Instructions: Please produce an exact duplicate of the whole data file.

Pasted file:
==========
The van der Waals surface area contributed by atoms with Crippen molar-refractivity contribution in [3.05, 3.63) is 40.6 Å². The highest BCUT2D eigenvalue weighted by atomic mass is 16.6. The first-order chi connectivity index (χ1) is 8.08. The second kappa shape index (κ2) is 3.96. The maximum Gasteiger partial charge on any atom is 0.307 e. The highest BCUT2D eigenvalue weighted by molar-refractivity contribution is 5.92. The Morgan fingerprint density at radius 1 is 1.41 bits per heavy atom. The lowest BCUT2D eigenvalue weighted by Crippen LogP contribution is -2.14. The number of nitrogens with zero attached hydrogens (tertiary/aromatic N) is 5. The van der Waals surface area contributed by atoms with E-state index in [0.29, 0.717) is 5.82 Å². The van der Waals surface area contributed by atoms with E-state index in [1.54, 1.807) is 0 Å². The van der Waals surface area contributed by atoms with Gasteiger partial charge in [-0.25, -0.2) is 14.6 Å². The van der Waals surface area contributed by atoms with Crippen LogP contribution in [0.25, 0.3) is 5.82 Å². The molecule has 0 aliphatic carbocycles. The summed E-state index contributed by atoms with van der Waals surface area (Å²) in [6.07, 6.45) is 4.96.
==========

The van der Waals surface area contributed by atoms with Crippen molar-refractivity contribution in [3.05, 3.63) is 40.6 Å². The highest BCUT2D eigenvalue weighted by atomic mass is 16.6. The first-order chi connectivity index (χ1) is 8.08. The second kappa shape index (κ2) is 3.96. The maximum Gasteiger partial charge on any atom is 0.307 e. The highest BCUT2D eigenvalue weighted by molar-refractivity contribution is 5.92. The Morgan fingerprint density at radius 1 is 1.41 bits per heavy atom. The lowest BCUT2D eigenvalue weighted by Crippen LogP contribution is -2.14. The number of nitrogens with zero attached hydrogens (tertiary/aromatic N) is 5. The van der Waals surface area contributed by atoms with E-state index in [0.29, 0.717) is 5.82 Å². The van der Waals surface area contributed by atoms with E-state index in [1.54, 1.807) is 0 Å². The van der Waals surface area contributed by atoms with Gasteiger partial charge in [-0.25, -0.2) is 14.6 Å². The van der Waals surface area contributed by atoms with Crippen LogP contribution in [0.25, 0.3) is 5.82 Å². The molecule has 0 aliphatic carbocycles. The summed E-state index contributed by atoms with van der Waals surface area (Å²) in [6.07, 6.45) is 4.96.